For the first part of the year in class, I felt like I was being attacked for my support of Israel. I felt targeted by people who I thought were on my side. At some point, I realized that in fact they were just doing a more effective job of being on my side than I was.
On the first day of class, we discussed whether one member of our group, who was attending a yeshiva in a West Bank settlement, could be considered to not be spending the year living in Israel, since he was outside the Green Line.
It was an issue we’d all read about, but hearing it said out loud, from someone who was ostensibly on our side, was odd. Everything felt off. And that feeling, of something being amiss, stayed with me until spring. But I finally got to a point of clarity and calm.
Several of my friends had similar experiences.
Jacob Shamash, who was in the program last year, told me that “for the first time I was taught to think critically, to not automatically accept things that I seemed to agree with.” And Tzvi Wiesel, who was in my class, observed that we were taken out of our “comfort zone” by Mansdorf, and we soon realized that “we came in with too many preconceived notions to learn any other way.”
For example, one of our speakers asked us what was heavier, a pound of gold, or a pound of feathers. He went on to explain that a pound of feathers is actually heavier because it’s 16 ounces, while the weight measurement for gold is different, and a pound of gold is slightly less than 16 ounces.
His point? If you have even one misconception, the rest of your logic and deductive reasoning can lead you to the wrong conclusion.
An illustration of that came about when we visited a house in the Shimon Tatzadik/Sheikh Jarrah neighborhood. A Palestinian family and a religious Jew each claimed ownership. The Jew, who was part of a group staying in shifts at the house to bolster the claim of a continued Jewish presence there, told our group that Jews had once lived on the property so it was Jewish land.
But he acknowledged, when asked, that he lived in the Orthodox neighborhood of Har Nof, which had once belonged to Arabs. Did that mean Jews should now leave that neighborhood?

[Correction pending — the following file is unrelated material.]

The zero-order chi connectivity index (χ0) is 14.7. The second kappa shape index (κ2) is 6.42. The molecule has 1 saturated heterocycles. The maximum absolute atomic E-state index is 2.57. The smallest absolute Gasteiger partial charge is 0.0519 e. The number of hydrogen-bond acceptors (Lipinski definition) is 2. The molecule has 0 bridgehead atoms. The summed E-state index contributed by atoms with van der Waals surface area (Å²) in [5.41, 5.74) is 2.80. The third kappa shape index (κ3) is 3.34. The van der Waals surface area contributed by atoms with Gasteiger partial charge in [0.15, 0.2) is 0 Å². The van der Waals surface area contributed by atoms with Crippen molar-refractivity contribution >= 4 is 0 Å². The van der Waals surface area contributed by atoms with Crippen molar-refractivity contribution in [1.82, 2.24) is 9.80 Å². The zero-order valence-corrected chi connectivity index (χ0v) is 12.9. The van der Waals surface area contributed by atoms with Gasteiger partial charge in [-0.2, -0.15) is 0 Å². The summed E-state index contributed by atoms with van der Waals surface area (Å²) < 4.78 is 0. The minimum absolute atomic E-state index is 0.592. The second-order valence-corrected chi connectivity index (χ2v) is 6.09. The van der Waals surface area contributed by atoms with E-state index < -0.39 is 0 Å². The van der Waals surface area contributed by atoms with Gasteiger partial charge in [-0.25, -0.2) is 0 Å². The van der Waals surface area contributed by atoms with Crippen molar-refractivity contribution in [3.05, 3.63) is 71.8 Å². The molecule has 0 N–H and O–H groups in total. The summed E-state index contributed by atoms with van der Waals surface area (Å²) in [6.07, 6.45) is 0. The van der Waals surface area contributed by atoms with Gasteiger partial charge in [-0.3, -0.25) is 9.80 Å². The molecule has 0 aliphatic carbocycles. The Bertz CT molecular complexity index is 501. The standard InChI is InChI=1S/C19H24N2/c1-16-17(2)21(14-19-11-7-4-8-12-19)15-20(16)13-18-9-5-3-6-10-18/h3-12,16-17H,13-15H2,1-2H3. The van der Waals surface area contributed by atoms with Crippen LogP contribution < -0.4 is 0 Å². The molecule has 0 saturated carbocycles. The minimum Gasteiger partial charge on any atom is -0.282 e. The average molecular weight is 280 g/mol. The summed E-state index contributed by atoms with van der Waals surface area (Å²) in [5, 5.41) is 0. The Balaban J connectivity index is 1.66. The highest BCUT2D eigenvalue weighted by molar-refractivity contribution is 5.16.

The man had no response.
I have been involved with a number of Israel advocacy programs, most of which taught us conclusions, not the process of coming to them. I happen to believe in most of those conclusions, but I realize now the importance of logic and independent thinking.
Mansdorf is well aware that his open approach presents an emotional and intellectual challenge, and not only to students. He acknowledges that he has been denied funding by some Israel advocacy groups because of his method. But he is proud to point out that some of his graduates have gone on to lead major pro-Israel groups on campuses like Columbia-Barnard, Yale, Harvard, Penn, Boston University and the London School of Economics.
Looking back, I can say that his course was an often unpleasant, frustrating and emotionally draining experience. And yet there is no part of me that wouldn’t repeat the program if given the chance.
I consider myself extremely lucky to have had an education in which I learned how to learn, an education that helped my thought process mature and sharpened my analytical skills. The process was not as neat or pleasant as digesting the already-formulated beliefs of others. But in the long run, I can tell it’s going to be much more beneficial.
Daniella Greenbaum, a freshman at Barnard, is a graduate of Ma’ayanot Yeshiva High School for Girls in Teaneck, N.J., and Nishmat’s Shana Ba’Aretz (Year in Israel) program in Jerusalem.